We all know you can build a computer out of relays, and if you’re a regular reader of Hackaday, you’ve probably seen a few. Actually designing and fabricating a computer built around relays is another thing entirely, and an accomplishment that will put you right up there with the hardware greats.
The newest inductee of the DIY microcomputer hall of fame is [Jhallen]. He’s built a microcomputer ‘trainer’ out of relays. It’s got more click and clack than the Tappet family, and is a work of art rendered in DPDT relays.
The biggest consideration in designing a relay computer is the memory. You can implement a CPU in a few dozen relays, but even a small amount of memory is still hundreds of additional components. In this computer, [Jhallen] is sort of cheating. The memory is implemented as 256 32-bit words on a microcontroller alongside a controller for the front panel. The CPU is still all relays, with support for self-modifying code, a bunch of instructions for conditional jumps, and an ‘increment and jump if not equal to zero’ instruction.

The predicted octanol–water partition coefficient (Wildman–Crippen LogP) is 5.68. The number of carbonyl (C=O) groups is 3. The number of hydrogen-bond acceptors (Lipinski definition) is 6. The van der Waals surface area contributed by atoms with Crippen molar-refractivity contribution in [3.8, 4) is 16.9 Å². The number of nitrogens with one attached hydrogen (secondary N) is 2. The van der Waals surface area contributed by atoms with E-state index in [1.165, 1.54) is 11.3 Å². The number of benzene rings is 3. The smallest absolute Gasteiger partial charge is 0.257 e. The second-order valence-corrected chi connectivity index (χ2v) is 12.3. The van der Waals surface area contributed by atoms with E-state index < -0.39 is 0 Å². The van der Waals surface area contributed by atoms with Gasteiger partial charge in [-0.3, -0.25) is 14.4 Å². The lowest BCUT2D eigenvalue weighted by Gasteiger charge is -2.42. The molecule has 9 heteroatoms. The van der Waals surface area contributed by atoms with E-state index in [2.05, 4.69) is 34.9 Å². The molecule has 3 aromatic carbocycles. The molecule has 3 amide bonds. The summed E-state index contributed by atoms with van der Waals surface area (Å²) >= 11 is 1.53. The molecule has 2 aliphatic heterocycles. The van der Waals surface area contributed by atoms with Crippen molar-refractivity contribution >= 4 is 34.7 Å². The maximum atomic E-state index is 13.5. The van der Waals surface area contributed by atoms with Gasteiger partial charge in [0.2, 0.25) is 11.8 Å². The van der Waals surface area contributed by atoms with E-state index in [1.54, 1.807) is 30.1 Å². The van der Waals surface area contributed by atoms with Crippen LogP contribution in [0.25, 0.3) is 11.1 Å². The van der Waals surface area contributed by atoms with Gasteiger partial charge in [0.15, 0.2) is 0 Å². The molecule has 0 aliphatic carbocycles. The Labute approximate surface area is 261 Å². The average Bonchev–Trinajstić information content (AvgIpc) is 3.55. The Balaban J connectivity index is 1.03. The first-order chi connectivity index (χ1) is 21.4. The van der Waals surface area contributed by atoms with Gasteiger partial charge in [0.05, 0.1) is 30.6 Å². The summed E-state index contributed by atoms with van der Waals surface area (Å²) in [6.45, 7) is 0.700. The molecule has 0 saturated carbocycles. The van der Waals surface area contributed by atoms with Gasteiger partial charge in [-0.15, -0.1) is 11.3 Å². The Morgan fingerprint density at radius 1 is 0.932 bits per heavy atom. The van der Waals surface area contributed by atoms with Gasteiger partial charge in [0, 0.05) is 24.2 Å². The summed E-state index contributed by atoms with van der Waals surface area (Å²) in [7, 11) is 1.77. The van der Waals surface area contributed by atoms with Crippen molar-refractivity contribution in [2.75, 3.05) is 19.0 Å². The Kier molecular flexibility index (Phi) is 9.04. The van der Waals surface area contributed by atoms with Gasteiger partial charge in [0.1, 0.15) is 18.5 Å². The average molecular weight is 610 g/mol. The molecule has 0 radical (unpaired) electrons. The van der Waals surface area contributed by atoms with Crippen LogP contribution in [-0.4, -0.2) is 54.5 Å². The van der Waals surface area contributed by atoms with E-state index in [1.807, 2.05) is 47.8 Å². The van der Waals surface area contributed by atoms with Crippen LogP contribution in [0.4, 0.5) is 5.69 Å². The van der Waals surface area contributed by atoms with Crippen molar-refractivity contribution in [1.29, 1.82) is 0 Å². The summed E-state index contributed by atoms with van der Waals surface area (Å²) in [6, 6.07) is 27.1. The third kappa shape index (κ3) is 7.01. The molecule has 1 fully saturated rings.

Below, you can check out a very in-depth video of the relay computer in action, starting off with some satisfying click and clack of Euclid’s algorithm and a demonstration of the variable clock rate. The video goes on to demonstrate the assembly language of the relay computer itself and a bit of the overall architecture. This is really one of the most educational demo videos for vintage computing we’ve ever seen.
[Jhallen] assembled a few of these boards and he’s selling some of the extras. If you have $600, you can pick one up over on Tindie (standard Hackaday / Tindie disclosure statement). Considering the amount of soldering required to assemble this board, we’re going to guess that’s a very fair price.
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